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Director-General condemns the murder of journalist Patient Chebeya Bankome in the Democratic Republic of Congo

08-04-2010 (Paris)
Director-General condemns the murder of journalist Patient Chebeya Bankome in the Democratic Republic of Congo
Patient Chebeya Bankome
© JED
The Director-General of UNESCO, Irina Bokova, today condemned the killing of freelance TV journalist Patient Chebeya Bankome in the city of Beni in the east of the Democratic Republic of Congo on 5 April.
The Director-General of UNESCO, Irina Bokova, today condemned the killing of freelance TV journalist Patient Chebeya Bankome in the city of Beni in the east of the Democratic Republic of Congo on 5 April.

“I condemn the murder of Patient Chebeya Bankome,” the Director-General of UNESCO declared. “Attacks on journalists and media workers are unacceptable attacks on each and every member of society. Freedom of expression is a basic human right. Its corollary, press freedom, is essential for informed debate and decision making by citizens and political leaders alike. I trust that efforts to bring the culprits to justice will bear fruit and prevent further violence against the media,” Ms Bokova concluded.

Patient Chebeya Bankome, known as Montigomo, was shot dead by three men in military uniform at his home in Beni. The 35-year-old reporter and freelance cameraman worked for several television broadcasters in North Kivu province.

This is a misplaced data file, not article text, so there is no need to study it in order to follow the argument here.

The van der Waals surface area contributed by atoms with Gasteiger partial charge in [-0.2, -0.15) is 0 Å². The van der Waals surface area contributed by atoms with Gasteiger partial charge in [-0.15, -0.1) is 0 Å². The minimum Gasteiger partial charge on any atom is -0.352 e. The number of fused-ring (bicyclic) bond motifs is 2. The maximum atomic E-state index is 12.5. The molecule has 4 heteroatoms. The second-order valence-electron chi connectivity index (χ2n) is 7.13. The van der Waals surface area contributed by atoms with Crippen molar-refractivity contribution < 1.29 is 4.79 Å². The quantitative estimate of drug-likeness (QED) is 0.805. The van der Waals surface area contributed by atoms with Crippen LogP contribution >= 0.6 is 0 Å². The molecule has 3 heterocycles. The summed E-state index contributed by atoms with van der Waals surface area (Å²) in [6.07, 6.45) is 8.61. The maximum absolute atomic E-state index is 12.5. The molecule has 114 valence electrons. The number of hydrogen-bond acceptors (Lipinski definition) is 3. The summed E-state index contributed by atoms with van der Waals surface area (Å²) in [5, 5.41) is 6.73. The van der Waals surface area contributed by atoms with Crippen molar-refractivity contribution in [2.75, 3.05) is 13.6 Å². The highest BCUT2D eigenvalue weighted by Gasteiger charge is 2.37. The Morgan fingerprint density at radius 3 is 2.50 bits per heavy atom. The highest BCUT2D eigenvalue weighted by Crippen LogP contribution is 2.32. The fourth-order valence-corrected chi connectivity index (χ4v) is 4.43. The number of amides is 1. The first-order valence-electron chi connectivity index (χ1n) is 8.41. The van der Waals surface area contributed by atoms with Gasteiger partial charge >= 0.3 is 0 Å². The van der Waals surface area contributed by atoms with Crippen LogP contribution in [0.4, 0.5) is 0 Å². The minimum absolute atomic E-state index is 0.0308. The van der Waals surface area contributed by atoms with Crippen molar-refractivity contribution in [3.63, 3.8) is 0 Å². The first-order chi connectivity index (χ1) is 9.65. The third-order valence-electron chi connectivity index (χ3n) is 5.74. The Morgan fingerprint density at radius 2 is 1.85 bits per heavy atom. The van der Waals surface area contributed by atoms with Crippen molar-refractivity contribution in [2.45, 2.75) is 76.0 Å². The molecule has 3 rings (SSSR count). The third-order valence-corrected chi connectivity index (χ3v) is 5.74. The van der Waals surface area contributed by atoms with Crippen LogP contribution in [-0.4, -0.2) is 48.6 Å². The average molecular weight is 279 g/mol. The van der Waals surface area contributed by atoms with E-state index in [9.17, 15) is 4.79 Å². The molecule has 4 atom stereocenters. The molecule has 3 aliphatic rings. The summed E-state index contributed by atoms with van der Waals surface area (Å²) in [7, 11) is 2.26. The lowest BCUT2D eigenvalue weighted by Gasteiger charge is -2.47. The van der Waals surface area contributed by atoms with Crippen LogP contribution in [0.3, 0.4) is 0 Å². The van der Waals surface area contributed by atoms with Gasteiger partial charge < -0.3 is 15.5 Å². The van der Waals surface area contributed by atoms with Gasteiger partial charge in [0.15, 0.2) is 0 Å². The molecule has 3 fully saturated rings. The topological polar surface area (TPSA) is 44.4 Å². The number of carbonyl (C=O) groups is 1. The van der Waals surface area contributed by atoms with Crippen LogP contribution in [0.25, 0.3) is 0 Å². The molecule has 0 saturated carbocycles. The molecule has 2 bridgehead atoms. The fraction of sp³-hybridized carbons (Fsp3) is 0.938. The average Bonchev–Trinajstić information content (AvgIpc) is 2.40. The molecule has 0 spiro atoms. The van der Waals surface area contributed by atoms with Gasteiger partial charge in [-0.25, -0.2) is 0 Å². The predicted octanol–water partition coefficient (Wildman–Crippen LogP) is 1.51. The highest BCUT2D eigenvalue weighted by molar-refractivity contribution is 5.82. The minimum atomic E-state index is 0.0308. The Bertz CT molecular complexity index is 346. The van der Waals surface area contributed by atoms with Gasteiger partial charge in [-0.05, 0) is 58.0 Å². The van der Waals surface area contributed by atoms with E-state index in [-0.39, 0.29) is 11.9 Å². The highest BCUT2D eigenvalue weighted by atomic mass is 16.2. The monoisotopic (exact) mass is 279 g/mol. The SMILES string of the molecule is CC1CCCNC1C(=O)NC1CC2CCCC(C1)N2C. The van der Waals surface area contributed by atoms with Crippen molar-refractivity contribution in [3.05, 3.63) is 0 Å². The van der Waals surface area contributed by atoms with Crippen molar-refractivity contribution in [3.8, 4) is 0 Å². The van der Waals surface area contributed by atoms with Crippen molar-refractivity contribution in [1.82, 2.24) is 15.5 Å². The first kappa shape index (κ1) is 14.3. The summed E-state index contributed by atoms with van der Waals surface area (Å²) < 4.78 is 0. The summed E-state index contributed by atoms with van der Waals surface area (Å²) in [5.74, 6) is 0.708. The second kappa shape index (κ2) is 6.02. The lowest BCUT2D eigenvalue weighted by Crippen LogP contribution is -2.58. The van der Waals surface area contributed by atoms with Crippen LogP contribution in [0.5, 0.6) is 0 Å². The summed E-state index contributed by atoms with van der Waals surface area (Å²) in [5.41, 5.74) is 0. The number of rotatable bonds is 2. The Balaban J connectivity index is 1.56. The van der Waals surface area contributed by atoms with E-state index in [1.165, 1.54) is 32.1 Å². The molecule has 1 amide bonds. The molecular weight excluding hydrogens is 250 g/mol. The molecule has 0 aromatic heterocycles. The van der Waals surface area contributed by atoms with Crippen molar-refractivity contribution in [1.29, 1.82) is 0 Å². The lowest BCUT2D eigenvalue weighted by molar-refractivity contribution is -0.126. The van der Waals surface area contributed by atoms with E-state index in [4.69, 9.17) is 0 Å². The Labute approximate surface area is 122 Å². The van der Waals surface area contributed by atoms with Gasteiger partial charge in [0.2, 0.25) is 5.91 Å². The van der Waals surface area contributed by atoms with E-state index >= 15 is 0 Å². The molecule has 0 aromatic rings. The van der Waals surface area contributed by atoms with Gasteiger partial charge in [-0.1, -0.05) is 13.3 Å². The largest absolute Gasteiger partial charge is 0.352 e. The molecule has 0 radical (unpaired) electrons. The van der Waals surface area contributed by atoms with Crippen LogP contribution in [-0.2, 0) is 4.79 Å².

He is the sixth journalist to be killed in the east of the DRC since 2005, according to the Congolese non-governmental organization Journaliste en Danger, which named the other five as Pascal Kabungulu, Serge Maheshe, Patrick Kikuku, Didace Namujimbo and Bruno Koko Chirambiza. Their deaths remained unpunished, according to the Kinshasa-based press freedom organization.

UNESCO is the only United Nations agency with a mandate to defend freedom of expression and press freedom. Article 1 of its Constitution requires the Organization to “further universal respect for justice, for the rule of law and for the human rights and fundamental freedoms which are affirmed for the peoples of the world, without distinction of race, sex, language or religion, by the Charter of the United Nations.” To realize this the Organization is requested to “collaborate in the work of advancing the mutual knowledge and understanding of peoples, through all means of mass communication and to that end recommend such international agreements as may be necessary to promote the free flow of ideas by word and image…”
Related themes/countries

      · Democratic Republic of the Congo
      · Press Freedom
      · UNESCO Remembers Assassinated Journalists
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